Ashlu Mountain

August 1, 2020


Squamish / Ashlu-Elaho Divide, BC

Ashlu Mountain is one of the more sought-after objectives in the loosely defined region of SW BC, for the inclusion in Matt Gunn’s Scrambles in SW British Columbia, the inclusion in the SW BC Prominent Peaks list, the fact it’s an iconic pyramid that simply stands out from the surroundings and also for the views. The standard east ridge is nothing more than a class 2-3 scramble but the south face of this peak also attracts alpine climbers and offers routes into the 5.10 grade. In the old days one can drive to pretty much the base of this peak via logging roads in Ashlu Creek valley but nowadays the roads are deactivated, that a trudge of 23 km and several troublesome creek crossings is required just to reach the place where climbers used to park their trucks. At least one particular creek crossing (Pykett Creek) is a dangerous fair that a slip means straight death. In the summer of 2020 this particular creek was bridged by a few pieces of alders and wires by volunteers in the community but in the fall of 2020 I’ve heard that “bridge” was washed out.. In other words, the access of Ashlu Mountain is not just unpleasant and complicated, but also uncertain.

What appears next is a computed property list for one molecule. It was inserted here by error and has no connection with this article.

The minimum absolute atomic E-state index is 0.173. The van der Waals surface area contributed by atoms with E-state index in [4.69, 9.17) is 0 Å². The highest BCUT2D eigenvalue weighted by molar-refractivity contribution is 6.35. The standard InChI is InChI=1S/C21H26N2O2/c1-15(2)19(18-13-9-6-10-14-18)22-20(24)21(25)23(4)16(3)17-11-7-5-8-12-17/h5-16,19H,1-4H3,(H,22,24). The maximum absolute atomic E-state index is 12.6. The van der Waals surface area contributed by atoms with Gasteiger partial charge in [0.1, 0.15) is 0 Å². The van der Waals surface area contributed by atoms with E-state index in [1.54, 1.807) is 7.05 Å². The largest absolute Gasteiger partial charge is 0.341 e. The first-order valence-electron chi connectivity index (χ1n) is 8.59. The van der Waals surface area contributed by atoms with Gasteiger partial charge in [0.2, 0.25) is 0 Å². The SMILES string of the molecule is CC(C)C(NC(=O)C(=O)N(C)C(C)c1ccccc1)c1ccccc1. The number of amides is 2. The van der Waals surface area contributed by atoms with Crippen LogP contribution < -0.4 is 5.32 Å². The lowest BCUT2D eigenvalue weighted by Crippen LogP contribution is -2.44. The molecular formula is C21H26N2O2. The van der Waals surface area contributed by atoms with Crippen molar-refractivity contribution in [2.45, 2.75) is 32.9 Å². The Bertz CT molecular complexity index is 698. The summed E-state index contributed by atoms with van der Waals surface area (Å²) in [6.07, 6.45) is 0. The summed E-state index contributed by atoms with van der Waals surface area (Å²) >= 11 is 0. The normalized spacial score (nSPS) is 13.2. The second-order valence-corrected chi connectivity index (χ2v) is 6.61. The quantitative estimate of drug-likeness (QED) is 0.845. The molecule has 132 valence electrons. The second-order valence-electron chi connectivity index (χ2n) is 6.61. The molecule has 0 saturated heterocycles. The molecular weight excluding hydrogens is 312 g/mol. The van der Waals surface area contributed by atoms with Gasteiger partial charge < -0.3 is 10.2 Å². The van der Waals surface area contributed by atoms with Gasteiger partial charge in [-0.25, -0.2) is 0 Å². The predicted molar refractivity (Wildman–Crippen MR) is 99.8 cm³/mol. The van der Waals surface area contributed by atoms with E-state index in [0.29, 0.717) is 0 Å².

My plan of this area was definitely to bag Ashlu Mountain, Porterhouse Peak and Amicus Mountain in one trip because I’ve already done Icecap Peak as a day-trip a few years ago. My plan for the Ashlu-Elaho Divide was to do Ashlu/Porterhouse/Amicus together in summer, and then do Pykett-to-Buck traverse as a leisure, 1-day heli-assisted ski or snowshoe trip. This meant that leaving either Porterhouse or Amicus behind wasn’t an option. I was not interested in walking 46 km on a road AND dealing with the creek crossings uncertainties so tried pretty hard to find 7-8 people keen on using a helicopter to ease the access issues for this group of peaks. The waiting game had undergone over a month with one last minute bail due to concern in weather for the fly-in. The helicopter could only take 5 people but I needed a few more partners to make sure we definitely could have five on board. In the end it was Alex, Winnie, Sean and Nathan and myself flying into the area in August long weekend. We planned to spend a night there but the trip shouldn’t take more than 24 hours Squamish-to-Squamish. On the first day we flew in at 5:30 pm and scrambled Porterhouse Peak right away. We camped at 2300 m, watched a gorgeous sunset and set the alarms at 4 am. We estimated that Ashlu and Amicus would take 5 hours each so needed that early start.